Having been the toast of last year’s innovations at Eurobike, Ceramic Speed’s Driven concept was this year again in the spotlight; and potentially seeking a suitor to take the idea forwards.
Speaking to CyclingIndustry.News the team explained: “We’re actively looking for collaboration having now got through the hardest part of the process; proving that not only does the idea work, it also now shifts and has proven advantages at the top-end of the sport.”
Displayed on a Specialized S-Works Venge, on which the firm has now tested its aerodynamics and efficiency claims, the latest iteration of the concept is enclosed in an aerodynamic housing. This, the firm says, gives a 1% aerodynamic advantage over traditional drivetrain.
While that may not sound groundbreaking, it comes paired with an up to 2% advantage in efficiency. Marginal gains, does after all, win races, they say. What’s more, there is a 300-gram weight shaving over Shimano’s Di2 system, we’re told.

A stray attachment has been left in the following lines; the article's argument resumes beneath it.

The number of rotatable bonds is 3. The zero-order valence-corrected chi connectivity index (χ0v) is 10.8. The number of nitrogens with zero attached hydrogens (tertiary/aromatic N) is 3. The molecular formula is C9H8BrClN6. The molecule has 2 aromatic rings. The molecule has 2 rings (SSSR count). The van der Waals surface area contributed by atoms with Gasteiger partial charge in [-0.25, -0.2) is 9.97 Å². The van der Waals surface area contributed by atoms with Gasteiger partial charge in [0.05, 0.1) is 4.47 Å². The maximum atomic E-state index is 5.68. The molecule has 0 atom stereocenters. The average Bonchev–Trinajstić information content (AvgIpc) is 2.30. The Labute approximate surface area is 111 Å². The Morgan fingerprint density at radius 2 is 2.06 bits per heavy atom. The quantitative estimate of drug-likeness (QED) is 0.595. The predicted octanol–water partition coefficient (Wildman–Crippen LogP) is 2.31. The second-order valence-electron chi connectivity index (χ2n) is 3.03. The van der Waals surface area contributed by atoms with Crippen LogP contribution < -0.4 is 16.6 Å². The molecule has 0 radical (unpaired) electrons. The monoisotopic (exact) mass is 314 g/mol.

Last year, while capturing the crowd, the Driven concept did not shift and naysayers suggested it never would. Ceramic Speed has now proven those people wrong. Working on a split pinion system, there is a lead and follower that trail each other as the system moves sideways across the faces of the relatively 2D sprocket.
“Thanks to a torque decoupler on springs the system only moves as much as it needs to and the shift is incredibly fast. For every one rotation of the driveshaft you can change a gear, so it’s no problem to change multiple gears at once at a rate of one per 120 milliseconds,” says Alex Rosenberry, the R&D Mechanical Engineer.
The system, while best suited to high-end road and time trial, has now appeared on a mountain bike concept.
Ceramic Speed add: “Where else do you see a lubricated drivetrain exposed to the elements that bicycles are? Now the system is enclosed we can rule out any contaminants entering and therefore give better performance and longevity guarantees.”
To see a video of the system shifting, click here.